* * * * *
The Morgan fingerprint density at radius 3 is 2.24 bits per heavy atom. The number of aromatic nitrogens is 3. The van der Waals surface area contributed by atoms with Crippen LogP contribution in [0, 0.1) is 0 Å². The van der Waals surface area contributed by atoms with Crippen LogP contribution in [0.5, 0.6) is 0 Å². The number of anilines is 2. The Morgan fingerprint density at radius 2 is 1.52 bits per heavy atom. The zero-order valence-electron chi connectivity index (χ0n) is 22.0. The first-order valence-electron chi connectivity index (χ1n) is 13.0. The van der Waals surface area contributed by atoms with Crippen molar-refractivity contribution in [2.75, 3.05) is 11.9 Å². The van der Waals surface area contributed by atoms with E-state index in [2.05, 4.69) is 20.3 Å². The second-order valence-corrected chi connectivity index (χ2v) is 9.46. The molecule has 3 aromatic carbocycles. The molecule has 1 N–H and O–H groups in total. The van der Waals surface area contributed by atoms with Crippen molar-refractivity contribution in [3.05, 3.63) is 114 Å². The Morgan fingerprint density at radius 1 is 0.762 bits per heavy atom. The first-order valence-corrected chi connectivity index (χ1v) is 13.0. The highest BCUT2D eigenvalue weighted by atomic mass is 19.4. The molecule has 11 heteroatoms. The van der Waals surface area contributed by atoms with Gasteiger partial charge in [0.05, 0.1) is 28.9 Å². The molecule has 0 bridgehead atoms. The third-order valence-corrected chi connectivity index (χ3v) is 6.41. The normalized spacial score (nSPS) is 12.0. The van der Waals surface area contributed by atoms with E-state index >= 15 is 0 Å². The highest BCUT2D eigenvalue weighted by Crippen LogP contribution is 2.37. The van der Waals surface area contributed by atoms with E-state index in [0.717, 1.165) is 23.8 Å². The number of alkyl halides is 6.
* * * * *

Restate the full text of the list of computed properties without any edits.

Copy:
The Morgan fingerprint density at radius 3 is 2.24 bits per heavy atom. The number of aromatic nitrogens is 3. The van der Waals surface area contributed by atoms with Crippen LogP contribution in [0, 0.1) is 0 Å². The van der Waals surface area contributed by atoms with Crippen LogP contribution in [0.5, 0.6) is 0 Å². The number of anilines is 2. The Morgan fingerprint density at radius 2 is 1.52 bits per heavy atom. The zero-order valence-electron chi connectivity index (χ0n) is 22.0. The first-order valence-electron chi connectivity index (χ1n) is 13.0. The van der Waals surface area contributed by atoms with Crippen molar-refractivity contribution in [2.75, 3.05) is 11.9 Å². The van der Waals surface area contributed by atoms with E-state index in [2.05, 4.69) is 20.3 Å². The second-order valence-corrected chi connectivity index (χ2v) is 9.46. The molecule has 3 aromatic carbocycles. The molecule has 1 N–H and O–H groups in total. The van der Waals surface area contributed by atoms with Crippen molar-refractivity contribution in [3.05, 3.63) is 114 Å². The Morgan fingerprint density at radius 1 is 0.762 bits per heavy atom. The first-order valence-corrected chi connectivity index (χ1v) is 13.0. The highest BCUT2D eigenvalue weighted by atomic mass is 19.4. The molecule has 11 heteroatoms. The van der Waals surface area contributed by atoms with Gasteiger partial charge in [0.05, 0.1) is 28.9 Å². The molecule has 0 bridgehead atoms. The third-order valence-corrected chi connectivity index (χ3v) is 6.41. The normalized spacial score (nSPS) is 12.0. The van der Waals surface area contributed by atoms with E-state index >= 15 is 0 Å². The highest BCUT2D eigenvalue weighted by Crippen LogP contribution is 2.37. The van der Waals surface area contributed by atoms with E-state index in [0.717, 1.165) is 23.8 Å². The number of alkyl halides is 6.